At the start of the summer, I had a gnarly bout of food poisoning. The morning after eating chicken nachos at a bar, I woke up with crippling cramps, a horrifying harbinger of food-poisoning. I spent the next 12 hours ejecting everything in my stomach in agony, unable to consume even the smallest bit of water without triggering more spasms.
When the vomiting and diarrhea (sorry for the imagery) was finally over, I thought I was out of the woods with nothing but mild nacho-induced PTSD. But during the next few months, I experienced sporadic, painful stomach cramps. There was a resurgence of IBS symptoms that had remained under control since I was diagnosed eight years ago and put on the low-FODMAP diet — a regimen that eliminates all notorious food offenders that provoke the gut — and given a prescription med to reduce my GI tract’s reactivity.
Weeks after my nightmarish encounter with those nachos, I did a little research and discovered that even a single bout of foodborne illness could yield long-term effects, according to the CDC, ranging from reactive arthritis to Irritable Bowel Syndrome (IBS), and chronic kidney disease.
Hemolytic-uremic syndrome (HUS), an illness that affects blood and blood vessels, can pop up after an E.coli infection, says Amesh Adalja, an infectious disease specialist and senior scholar at the Johns Hopkins Center for Health Security. People who experience HUS may also be at risk for other kidney-related problems down the line; salmonella can lead to bloodstream infections that can be associated with aneurysms in blood vessels, he adds.
I mean, we’ve literally all had a bad-food-induced stomach explosion at some point. Each year, 1 in 6 Americans encounters the effects of foodborne bacteria. There are hundreds of pathogens (cue horror movie music) that can shimmy their way onto your plate, causing symptoms nearly immediately afterward.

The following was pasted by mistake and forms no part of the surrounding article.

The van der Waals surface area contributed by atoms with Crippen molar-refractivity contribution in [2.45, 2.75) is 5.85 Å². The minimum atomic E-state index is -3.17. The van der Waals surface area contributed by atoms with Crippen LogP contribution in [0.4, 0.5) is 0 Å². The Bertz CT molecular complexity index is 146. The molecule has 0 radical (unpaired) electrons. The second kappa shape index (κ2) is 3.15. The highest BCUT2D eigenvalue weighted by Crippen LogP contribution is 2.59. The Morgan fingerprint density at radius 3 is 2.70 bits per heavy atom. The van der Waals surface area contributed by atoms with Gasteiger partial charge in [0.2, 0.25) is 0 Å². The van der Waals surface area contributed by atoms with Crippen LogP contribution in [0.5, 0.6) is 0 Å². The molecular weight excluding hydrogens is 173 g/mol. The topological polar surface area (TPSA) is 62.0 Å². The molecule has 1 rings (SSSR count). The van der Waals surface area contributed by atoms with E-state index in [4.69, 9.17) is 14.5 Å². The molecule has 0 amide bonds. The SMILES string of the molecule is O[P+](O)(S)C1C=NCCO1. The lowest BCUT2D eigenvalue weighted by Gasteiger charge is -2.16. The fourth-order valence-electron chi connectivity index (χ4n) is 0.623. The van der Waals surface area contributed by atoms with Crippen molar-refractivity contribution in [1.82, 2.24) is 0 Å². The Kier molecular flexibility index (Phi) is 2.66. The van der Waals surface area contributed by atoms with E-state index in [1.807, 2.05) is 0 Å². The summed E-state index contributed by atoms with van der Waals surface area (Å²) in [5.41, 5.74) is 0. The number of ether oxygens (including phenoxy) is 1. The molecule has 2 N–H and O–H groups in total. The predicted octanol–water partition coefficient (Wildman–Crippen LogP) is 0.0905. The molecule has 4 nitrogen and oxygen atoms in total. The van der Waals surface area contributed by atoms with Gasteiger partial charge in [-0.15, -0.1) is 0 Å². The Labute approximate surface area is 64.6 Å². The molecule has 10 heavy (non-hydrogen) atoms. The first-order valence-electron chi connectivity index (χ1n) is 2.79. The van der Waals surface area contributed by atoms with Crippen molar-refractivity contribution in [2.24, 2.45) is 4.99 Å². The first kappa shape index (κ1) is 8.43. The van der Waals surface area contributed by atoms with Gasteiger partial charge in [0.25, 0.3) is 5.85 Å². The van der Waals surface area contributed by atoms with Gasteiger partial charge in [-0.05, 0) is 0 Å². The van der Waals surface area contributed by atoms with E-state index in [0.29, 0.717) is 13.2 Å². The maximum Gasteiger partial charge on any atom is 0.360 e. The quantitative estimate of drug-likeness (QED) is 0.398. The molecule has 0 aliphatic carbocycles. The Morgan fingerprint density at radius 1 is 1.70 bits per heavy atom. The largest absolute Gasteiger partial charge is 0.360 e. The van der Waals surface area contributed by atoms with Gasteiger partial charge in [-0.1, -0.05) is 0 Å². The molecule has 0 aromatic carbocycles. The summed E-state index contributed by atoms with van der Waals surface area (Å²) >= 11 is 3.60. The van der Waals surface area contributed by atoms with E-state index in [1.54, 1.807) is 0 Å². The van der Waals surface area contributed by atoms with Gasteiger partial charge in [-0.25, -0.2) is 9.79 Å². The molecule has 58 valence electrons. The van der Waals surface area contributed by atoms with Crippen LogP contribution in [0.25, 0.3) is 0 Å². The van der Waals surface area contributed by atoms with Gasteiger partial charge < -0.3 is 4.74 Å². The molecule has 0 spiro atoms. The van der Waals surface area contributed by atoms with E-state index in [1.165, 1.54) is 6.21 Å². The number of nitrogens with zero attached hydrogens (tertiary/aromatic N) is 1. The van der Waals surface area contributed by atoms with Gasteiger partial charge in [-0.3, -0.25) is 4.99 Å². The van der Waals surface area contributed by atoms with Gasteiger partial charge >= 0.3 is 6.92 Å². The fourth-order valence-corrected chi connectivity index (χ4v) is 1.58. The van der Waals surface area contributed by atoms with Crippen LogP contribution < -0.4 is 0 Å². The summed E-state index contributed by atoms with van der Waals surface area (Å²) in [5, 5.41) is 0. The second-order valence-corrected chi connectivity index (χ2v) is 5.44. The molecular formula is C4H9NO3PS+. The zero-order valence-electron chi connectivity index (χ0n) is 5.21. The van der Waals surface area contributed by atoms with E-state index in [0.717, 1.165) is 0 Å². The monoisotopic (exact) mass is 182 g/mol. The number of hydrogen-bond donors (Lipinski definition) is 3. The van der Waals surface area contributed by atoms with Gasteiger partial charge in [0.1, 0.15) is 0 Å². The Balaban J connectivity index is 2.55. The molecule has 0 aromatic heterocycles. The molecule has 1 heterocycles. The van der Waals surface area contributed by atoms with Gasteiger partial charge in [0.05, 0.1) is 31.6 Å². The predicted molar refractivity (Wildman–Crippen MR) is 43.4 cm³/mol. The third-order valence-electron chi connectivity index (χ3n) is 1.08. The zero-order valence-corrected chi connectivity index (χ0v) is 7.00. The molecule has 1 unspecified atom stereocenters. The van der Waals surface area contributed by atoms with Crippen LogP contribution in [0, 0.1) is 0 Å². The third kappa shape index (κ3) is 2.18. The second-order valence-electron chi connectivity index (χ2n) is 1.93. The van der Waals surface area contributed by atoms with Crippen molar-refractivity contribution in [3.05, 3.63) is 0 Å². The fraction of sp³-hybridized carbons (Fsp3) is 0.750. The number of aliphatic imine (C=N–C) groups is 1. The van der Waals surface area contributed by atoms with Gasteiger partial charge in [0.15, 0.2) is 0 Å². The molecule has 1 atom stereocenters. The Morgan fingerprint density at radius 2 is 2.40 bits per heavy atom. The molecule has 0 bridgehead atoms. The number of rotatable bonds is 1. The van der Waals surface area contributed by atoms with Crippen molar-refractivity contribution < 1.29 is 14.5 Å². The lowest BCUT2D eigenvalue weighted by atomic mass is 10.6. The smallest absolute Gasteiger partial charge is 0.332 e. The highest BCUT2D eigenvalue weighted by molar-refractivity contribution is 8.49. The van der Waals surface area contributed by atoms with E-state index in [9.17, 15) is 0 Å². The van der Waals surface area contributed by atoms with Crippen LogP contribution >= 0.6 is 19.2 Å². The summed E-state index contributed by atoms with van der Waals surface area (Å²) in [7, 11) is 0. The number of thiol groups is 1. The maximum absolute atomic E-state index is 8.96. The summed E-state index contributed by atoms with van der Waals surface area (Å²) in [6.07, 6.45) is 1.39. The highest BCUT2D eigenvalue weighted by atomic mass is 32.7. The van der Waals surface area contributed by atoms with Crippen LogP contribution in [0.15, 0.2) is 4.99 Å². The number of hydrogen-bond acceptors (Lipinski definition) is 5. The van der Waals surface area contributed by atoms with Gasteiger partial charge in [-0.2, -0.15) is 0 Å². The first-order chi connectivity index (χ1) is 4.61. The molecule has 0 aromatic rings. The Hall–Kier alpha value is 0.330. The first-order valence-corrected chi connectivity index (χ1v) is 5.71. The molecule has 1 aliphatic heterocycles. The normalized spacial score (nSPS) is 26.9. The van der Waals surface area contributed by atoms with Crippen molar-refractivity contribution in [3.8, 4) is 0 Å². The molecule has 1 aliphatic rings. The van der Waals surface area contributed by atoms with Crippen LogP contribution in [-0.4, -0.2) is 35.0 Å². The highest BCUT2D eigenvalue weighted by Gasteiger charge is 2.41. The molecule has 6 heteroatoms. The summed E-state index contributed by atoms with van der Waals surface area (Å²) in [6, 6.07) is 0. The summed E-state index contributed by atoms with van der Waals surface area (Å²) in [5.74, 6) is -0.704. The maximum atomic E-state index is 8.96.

It can also be hard to tell whether you’re dealing with the stomach flu or a foodborne illness in many cases, says William Schaffner, physician and professor of medicine in the Division of Infectious Diseases at Vanderbilt University. “These intestinal infections are caused by viruses and bacteria. Sometimes, the transmission is person to person. Other times, it’s food to person.” Food poisoning occurs via the latter route.
Bacteria Clostridium perfringens and Campylobacter mostly bring on diarrhea within hours to a few days, whereas with norovirus, you may have a rapid onset of both. “Staph affects the upper part of the GI tract, so you can become sick very quickly,” Schaffner says, noting it can be just an hour or two in some cases. “You may have a little diarrhea, but the predominant symptom with staph is vomiting and nausea.” E.coli and salmonella, on the other hand, will take 24 to 48 hours to hit you like a ton of bricks, and will often involve diarrhea and cramping, Schaffner says.
You can’t necessarily tell which food has been contaminated with a harmful bacteria, so the only way to avoid getting sick is dodging these hell-raisers by using preventative measures.
It’s fairly unlikely that your food poisoning experience will have long-term effects, but it’s also important to be mindful that they’re a possibility, especially considering the strength of some of those gut-churning bacteria. One of the most common after-effects, as in my life, is IBS; Research suggests some 10 percent experience post-infection IBS. Chronic sensitivity — which is something like having IBS — is a possibility too, says Schaffner.